Brown University's Professor Philip Lieberman and his team of researchers completed last week using Palm(TM) Tungsten(TM) T handhelds to test the thinking abilities of climbers.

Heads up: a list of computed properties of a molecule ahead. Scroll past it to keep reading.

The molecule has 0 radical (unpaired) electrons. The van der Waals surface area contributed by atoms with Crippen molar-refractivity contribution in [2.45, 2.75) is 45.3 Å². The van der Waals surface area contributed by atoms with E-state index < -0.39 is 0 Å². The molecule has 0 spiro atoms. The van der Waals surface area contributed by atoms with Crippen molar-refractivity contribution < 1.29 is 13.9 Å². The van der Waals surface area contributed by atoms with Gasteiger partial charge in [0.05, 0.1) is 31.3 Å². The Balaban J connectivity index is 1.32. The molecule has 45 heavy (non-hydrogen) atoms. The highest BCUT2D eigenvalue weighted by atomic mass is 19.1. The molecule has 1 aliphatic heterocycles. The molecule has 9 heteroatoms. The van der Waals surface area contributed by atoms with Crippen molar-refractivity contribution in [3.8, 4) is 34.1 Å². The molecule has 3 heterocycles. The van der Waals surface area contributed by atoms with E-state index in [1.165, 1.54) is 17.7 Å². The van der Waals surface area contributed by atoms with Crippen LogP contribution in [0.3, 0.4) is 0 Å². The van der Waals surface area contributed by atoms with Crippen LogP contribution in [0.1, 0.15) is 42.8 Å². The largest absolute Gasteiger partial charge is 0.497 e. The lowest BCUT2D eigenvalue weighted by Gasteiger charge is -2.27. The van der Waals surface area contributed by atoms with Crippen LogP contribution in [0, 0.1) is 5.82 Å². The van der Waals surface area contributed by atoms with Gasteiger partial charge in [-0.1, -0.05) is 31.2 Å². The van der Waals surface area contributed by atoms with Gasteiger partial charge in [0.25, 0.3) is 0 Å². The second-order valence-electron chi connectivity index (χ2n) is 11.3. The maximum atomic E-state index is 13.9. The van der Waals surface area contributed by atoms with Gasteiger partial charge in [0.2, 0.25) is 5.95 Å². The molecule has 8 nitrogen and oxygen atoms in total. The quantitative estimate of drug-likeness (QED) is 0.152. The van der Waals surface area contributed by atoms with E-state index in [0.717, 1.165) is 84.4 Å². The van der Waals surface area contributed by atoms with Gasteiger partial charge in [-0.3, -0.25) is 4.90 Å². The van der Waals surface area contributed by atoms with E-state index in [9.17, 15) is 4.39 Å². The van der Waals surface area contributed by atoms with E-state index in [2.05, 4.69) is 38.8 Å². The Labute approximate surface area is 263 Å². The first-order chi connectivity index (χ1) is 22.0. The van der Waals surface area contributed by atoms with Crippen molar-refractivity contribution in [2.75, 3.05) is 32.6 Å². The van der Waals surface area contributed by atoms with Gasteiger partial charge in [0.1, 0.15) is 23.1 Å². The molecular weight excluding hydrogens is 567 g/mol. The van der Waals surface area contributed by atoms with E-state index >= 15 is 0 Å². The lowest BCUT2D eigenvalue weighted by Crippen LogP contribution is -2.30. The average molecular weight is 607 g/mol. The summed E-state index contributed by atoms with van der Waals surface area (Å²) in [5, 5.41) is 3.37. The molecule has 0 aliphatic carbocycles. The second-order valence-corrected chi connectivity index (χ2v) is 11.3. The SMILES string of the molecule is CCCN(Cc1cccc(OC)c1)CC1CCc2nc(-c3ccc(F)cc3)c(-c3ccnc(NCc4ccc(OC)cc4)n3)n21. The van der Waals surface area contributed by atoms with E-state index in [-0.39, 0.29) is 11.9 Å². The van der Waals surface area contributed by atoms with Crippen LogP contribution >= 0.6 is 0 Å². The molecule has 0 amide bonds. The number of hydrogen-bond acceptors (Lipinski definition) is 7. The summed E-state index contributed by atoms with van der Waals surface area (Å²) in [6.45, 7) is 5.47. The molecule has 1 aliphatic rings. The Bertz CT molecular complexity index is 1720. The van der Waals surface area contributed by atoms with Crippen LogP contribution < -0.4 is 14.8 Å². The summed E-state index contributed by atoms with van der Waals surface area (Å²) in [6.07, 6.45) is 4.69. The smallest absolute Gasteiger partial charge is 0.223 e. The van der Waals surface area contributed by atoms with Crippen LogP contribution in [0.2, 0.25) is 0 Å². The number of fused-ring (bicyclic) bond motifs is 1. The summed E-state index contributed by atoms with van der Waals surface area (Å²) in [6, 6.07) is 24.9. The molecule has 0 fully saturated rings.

In his third consecutive year of his one-of-a-kind study, Lieberman, a professor of cognitive and linguistic sciences, and four research assistants studied the effect of the lack of oxygen -- a condition called hypoxia -- on Everest climbers' abilities to think clearly and understand the meaning of a sentence. Funded by the National Space Biomedical Research Institute (NSBRI), through NASA, the research has developed a method that can detect impaired decision-making ability by means of computer-implemented analysis of a person's speech. This will allow remote monitoring of crew members' performance in deep-space missions where exposure to cosmic rays could cause brain dysfunction similar to that resulting from hypoxia. The Everest research points to voice-monitoring techniques that could be used to alert people to life-threatening breakdowns in decision-making in other critical situations. The present technique developed by Lieberman and his colleagues already has proven useful in evaluating new methods for the treatment of Parkinson's Disease, in which similar, more extreme and permanent brain damage occurs.